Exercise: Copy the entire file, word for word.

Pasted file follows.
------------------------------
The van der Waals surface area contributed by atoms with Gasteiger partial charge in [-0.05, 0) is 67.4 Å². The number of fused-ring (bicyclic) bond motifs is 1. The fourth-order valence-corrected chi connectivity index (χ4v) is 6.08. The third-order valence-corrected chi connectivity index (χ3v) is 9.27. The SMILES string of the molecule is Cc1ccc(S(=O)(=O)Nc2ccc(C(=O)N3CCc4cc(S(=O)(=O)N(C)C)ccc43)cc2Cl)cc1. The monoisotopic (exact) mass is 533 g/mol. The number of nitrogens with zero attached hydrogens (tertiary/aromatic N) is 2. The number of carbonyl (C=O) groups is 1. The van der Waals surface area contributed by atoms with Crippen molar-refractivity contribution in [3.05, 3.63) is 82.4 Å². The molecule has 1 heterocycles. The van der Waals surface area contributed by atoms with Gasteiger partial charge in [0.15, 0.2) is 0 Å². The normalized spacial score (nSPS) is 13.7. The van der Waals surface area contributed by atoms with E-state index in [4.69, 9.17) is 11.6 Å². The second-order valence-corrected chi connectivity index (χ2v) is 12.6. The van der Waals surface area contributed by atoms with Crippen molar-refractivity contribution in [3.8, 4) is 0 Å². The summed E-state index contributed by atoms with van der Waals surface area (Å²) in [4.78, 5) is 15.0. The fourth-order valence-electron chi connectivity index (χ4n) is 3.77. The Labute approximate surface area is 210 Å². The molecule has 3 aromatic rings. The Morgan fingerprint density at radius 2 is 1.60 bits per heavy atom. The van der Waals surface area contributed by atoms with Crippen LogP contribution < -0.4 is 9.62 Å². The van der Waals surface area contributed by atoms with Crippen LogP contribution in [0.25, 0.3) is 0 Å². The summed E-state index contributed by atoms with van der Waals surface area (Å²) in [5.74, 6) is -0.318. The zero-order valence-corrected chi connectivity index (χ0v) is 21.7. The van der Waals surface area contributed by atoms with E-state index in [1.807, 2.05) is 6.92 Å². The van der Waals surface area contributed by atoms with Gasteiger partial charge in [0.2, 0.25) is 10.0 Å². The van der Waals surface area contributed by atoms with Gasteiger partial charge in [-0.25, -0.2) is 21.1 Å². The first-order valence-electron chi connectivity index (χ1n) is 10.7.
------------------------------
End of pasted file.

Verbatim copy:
The van der Waals surface area contributed by atoms with Gasteiger partial charge in [-0.05, 0) is 67.4 Å². The number of fused-ring (bicyclic) bond motifs is 1. The fourth-order valence-corrected chi connectivity index (χ4v) is 6.08. The third-order valence-corrected chi connectivity index (χ3v) is 9.27. The SMILES string of the molecule is Cc1ccc(S(=O)(=O)Nc2ccc(C(=O)N3CCc4cc(S(=O)(=O)N(C)C)ccc43)cc2Cl)cc1. The monoisotopic (exact) mass is 533 g/mol. The number of nitrogens with zero attached hydrogens (tertiary/aromatic N) is 2. The number of carbonyl (C=O) groups is 1. The van der Waals surface area contributed by atoms with Crippen molar-refractivity contribution in [3.05, 3.63) is 82.4 Å². The molecule has 1 heterocycles. The van der Waals surface area contributed by atoms with Gasteiger partial charge in [0.15, 0.2) is 0 Å². The normalized spacial score (nSPS) is 13.7. The van der Waals surface area contributed by atoms with E-state index in [4.69, 9.17) is 11.6 Å². The second-order valence-corrected chi connectivity index (χ2v) is 12.6. The van der Waals surface area contributed by atoms with Crippen molar-refractivity contribution in [3.8, 4) is 0 Å². The summed E-state index contributed by atoms with van der Waals surface area (Å²) in [4.78, 5) is 15.0. The fourth-order valence-electron chi connectivity index (χ4n) is 3.77. The Labute approximate surface area is 210 Å². The molecule has 3 aromatic rings. The Morgan fingerprint density at radius 2 is 1.60 bits per heavy atom. The van der Waals surface area contributed by atoms with Crippen LogP contribution < -0.4 is 9.62 Å². The van der Waals surface area contributed by atoms with Crippen LogP contribution in [0.25, 0.3) is 0 Å². The summed E-state index contributed by atoms with van der Waals surface area (Å²) in [5.74, 6) is -0.318. The zero-order valence-corrected chi connectivity index (χ0v) is 21.7. The van der Waals surface area contributed by atoms with E-state index in [1.807, 2.05) is 6.92 Å². The van der Waals surface area contributed by atoms with Gasteiger partial charge in [0.2, 0.25) is 10.0 Å². The van der Waals surface area contributed by atoms with Gasteiger partial charge in [-0.25, -0.2) is 21.1 Å². The first-order valence-electron chi connectivity index (χ1n) is 10.7.